Breaking down the Jets-Pats contest |

Breaking down the Jets-Pats contest

Dear Editor:

The likelihood of a Jets’ win rests on several factors. First and foremost, can the Patriots’ momentum be stopped? Right now they are a team that has found a zone and a momentum that has reached a break-neck pace. Brady looks better than he did in their almost undefeated season and the smaller targets to hit have not bothered Tom in the least.

With their uncanny ability to seemingly disappear from a defender’s vision, it will take man-on-man coverage to take the pass away. Good thing the Jets have the premier cornerbacks in the league in Revis and Cromartie. The coverage will have to take away the quick slant that Belichick likes to run and stick the Pats’ receivers at the line. Anything that the Jets defense can do to disrupt the rhythm of the passing game will be the key to defeating Tom Terrific and his diminutive receiving core.

Coach Ryan will have to resist the urge to send either cornerback on a blitz. Jason Taylor, Bart Scott and the other Jets linebackers will have to cover the running backs on those passes over the middle when the receivers take the secondary deep. Let’s hope that Mr. Taylor is not asked to keep up with a streaking Woodhead or Ben-Jarvis as Jason’s legs don’t seem to be able to run flat out for more than 20 yards anymore.

Back to throwing Brady’s rhythm off: The pressure will have to come from the line, much the way that Strahan, Umenyiora and the Giants brought the rush in Super Bowl XLII. This is something that the Jets have not done consistently all season. They have been relying too much on the blitz package for pressure on the opposing quarterback and that will be a key to the game. Without a pass rush, a quarterback like Tom Brady can make for a long and agonizing afternoon for the defense. The Jets will also have to worry about Crumpler and Gronkowski at the tight end position; for Brady uses all his weapons effectively. Lastly Pool, Wilson and Smith cannot let Branch get deep. They need to emulate the great Willie Mays and play center field with golden gloves and lightning speed.

Now, on the other side of the ball for the New England Patriots is the unstoppable force of Vince Wilfork. This land mass of a defensive lineman will be the highest priority for the Jets offensive line. There will have to be double-teams and a lot of trap blocking going on to just slow Wilfork down. Vince is massive, he is fast and the Jets have to beat him, to move the ball. Keep an eye out for the Jets offense to run those trap block plays they did last week ’cause you just will not move the “irresistible force” (nickname now the copyright of CV) head on. I would also count on Brian Schottenheimer to run a few misdirection plays and give Brad Smith more than his customary three or four snaps in the wildcat to slow down a rampaging pursuit. Mark Sanchez will have to play the game of his life and will have to calm the butterflies and adrenaline that make him throw passes that Harold Carmichael, Michael Jordan and John Glenn (yes, the astronaut) could not pull down. If the misdirection plays and trap blocks get LT and Shonn Greene rolling, then Mark will be able to mix it up and not have to deal with Vince leading the bull rush.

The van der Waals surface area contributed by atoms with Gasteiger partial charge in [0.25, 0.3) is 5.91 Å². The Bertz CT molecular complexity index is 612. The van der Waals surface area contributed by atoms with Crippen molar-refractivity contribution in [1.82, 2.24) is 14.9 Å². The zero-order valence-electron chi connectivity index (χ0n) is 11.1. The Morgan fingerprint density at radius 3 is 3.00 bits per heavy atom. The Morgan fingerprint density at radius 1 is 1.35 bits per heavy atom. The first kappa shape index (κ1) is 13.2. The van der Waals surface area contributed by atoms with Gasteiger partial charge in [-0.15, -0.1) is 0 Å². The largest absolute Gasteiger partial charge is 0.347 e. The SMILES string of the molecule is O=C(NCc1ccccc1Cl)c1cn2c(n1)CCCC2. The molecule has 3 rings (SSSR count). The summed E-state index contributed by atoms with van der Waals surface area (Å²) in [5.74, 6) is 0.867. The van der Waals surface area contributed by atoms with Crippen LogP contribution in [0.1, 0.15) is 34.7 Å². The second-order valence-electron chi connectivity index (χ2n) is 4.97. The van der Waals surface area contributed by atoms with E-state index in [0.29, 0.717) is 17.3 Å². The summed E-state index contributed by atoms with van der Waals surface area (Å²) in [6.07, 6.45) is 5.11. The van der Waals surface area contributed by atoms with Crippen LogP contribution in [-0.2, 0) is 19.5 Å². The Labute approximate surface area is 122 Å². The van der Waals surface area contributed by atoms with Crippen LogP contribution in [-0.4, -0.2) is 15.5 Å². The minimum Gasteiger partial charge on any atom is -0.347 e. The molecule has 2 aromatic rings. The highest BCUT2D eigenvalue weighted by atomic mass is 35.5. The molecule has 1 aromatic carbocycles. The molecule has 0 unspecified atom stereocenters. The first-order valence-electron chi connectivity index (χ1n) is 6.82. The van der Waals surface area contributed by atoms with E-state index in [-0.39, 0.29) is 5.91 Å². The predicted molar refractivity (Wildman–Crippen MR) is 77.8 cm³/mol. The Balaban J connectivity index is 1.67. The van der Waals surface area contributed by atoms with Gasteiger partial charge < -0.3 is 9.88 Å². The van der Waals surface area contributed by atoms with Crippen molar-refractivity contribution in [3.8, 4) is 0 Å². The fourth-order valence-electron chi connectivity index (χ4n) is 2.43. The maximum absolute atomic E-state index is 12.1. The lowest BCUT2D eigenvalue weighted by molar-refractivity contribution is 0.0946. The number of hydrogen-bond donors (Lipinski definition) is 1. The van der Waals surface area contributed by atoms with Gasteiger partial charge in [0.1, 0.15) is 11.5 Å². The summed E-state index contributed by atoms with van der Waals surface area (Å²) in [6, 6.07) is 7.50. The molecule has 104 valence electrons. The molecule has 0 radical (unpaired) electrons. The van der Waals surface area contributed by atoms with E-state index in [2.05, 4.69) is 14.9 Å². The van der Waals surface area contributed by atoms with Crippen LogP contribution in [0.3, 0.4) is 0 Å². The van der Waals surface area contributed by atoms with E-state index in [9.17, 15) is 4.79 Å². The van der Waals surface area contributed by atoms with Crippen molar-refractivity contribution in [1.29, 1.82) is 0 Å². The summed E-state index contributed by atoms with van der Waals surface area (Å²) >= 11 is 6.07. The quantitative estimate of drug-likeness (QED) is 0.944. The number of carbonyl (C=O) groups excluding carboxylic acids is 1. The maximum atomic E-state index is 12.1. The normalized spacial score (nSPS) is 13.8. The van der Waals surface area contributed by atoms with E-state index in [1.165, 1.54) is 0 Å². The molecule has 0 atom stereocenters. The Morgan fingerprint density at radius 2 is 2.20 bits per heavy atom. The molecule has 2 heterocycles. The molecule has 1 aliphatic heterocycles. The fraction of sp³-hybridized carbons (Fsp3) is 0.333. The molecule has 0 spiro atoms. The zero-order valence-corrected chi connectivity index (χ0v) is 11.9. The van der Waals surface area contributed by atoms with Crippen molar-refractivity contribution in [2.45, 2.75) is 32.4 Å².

Keep an eye out for more than a few roll-outs for Sanchez. If Mangold, Slauson and Moore are able to hold a pocket together, then it will be all up to the Californian transplant to find holes in the coverage. One thing that Rex Ryan will undoubtedly be discussing is the sneakiness of Brandon Meriweather’s play. He lulls a QB into thinking that they can squeeze one in, only to close the gap for a pick. Expect Braylon and Santonio to fight for every ball and for Sanchez to try and take advantage of their speed and stature. Mark just needs to keep it in the lower atmosphere.

Make no mistake, there will be a battle fought in Gillette stadium this week but the outcome will hinge on the Jets ability to get up for the game, their desire to continue on a quest to the Super Bowl and their preparedness to take on the best team in the NFL… at the moment.

Chris Vecchiarello


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